Eastern stargazer at Second Valley - Steve ReynoldsEastern stargazer at Second Valley - Steve Reynolds

I love alliterations, and my blog titled Steve’s Scuba Site is no exception. It was a Sunday, almost six years ago, when I wrote a post titled “Struck by Stargazer @ Second Valley”. I went on to report:

Scuba Steve may have been struck by a stargazer at Second Valley on Saturday 17th (seventeenth) January (2009). The 30cm-plus specimen may have struck me on the legs as I lay on the seabed. When I turned to see what had struck me, I saw what appeared to be a fish carcass settling on a nearby sand patch. A closer inspection revealed that it was actually a live stargazer.

Stargazer, Second Valley by Steve Reynolds
Steve’s Stargazer, sitting on the sand

I managed to take a photo of the fish before it turned around on the spot and proceeded to bury itself in the sand. I managed to take a second shot of it before it completely disappeared into the sand.


Stargazer, Second Valley by Steve Reynolds
Steve’s second shot of the stargazer (settling into the sand)

It seems to be an eastern stargazer, Kathetostoma laeve. Large specimens are said to be known to bite divers during night dives.”

Phill Mercurio commented on my post by adding, “I have heard of one of the stargazers under Edithburgh jetty getting crazy at one of the guys from Sea Optics.”

By Steve Reynolds

Steve Reynolds is the current President of MLSSA and is a long-standing member of the Society. Steve is a keen diver, underwater explorer, photographer and is chief author of the Society's extensive back catalogue of newsletters and journals.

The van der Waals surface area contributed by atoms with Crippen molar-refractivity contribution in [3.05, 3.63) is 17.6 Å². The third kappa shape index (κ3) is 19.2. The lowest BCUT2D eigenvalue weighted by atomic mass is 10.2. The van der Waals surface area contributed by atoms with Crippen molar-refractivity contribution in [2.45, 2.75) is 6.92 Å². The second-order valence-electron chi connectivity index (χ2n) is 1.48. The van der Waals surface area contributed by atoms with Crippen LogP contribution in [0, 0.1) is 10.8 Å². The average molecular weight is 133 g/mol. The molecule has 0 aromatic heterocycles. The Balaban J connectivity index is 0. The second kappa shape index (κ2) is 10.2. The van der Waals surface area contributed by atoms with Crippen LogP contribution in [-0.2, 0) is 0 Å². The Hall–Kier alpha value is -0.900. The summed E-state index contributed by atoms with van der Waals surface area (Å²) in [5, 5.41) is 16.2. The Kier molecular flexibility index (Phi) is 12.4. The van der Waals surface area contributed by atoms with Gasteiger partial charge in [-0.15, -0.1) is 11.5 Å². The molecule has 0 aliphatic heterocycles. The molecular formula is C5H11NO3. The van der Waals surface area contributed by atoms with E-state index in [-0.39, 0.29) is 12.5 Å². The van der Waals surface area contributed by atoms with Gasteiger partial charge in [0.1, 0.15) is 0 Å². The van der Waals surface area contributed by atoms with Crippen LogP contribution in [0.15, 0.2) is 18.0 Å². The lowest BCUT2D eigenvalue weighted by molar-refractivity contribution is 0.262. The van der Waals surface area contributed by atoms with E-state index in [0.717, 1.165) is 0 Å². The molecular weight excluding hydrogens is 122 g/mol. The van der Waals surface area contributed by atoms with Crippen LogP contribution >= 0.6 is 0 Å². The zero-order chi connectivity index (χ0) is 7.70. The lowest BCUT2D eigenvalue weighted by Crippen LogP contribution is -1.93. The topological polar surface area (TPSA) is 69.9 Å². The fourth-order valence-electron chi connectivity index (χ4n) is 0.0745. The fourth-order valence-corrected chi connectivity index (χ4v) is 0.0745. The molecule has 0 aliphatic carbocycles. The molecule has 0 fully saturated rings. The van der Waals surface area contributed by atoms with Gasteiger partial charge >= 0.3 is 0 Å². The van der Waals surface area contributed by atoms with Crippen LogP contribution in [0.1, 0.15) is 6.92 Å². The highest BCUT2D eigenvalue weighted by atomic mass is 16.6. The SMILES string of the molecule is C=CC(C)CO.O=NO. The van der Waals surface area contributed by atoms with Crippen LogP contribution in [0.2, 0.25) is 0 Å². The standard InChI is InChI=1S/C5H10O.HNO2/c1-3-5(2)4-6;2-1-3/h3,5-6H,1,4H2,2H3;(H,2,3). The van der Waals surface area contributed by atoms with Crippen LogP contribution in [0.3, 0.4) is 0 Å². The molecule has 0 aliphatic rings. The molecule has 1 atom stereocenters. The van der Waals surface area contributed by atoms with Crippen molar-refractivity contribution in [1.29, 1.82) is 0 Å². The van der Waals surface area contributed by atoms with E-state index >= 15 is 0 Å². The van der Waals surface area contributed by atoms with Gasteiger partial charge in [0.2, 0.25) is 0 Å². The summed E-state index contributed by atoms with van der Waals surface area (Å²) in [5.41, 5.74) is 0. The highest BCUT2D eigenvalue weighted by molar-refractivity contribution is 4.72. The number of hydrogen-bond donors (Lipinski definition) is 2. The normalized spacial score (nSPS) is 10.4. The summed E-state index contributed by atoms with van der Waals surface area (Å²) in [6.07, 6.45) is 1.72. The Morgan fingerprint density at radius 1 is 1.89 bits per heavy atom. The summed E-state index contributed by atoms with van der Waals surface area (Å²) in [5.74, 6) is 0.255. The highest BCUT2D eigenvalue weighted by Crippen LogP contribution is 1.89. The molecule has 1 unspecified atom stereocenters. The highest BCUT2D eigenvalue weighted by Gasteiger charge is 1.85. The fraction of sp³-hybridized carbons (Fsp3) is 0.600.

One thought on “A stargazer struck a scuba diver at Second Valley”
  1. G’day Steve Reynolds. Stargazers, Second Valley, Kelp forest and Seadragons were in my mind this month when I was a conference widow with 4 days snorkeling and diving around Rottnest Island. I looked and looked for seadragons in dedicated sanctuaries where there had been recent sightings. Alas, these eyes that turn 60 in January, 2015, did not sea any. That does not stop me from sharing the quest. As I went through hardrives of files to find images that I knew I had, you can imagine the memories that were triggered. Ultimately, the weedy seadragon in the final cut was from dragon alley below the Barrenjoey lighthouse north of Sydney last June. The leafies were from solo dives at The Bluff, Victor Harbor and one of countless dives at Rapid Bay Jetty. I put this together and I hope that it sparks a revived association with MLSSA. I invite videographers, photographers, bloggers and like minded others to help me DIVE and CARE and DARE to make a difference for sea life using http://www.divecaredare.com as a non-monetised, education platform. Comment and feedback most welcome. Searagon Search Rottnest Island Little Armstrong Bay URL: https://www.youtube.com/watch?v=L91IxKeH-ZA

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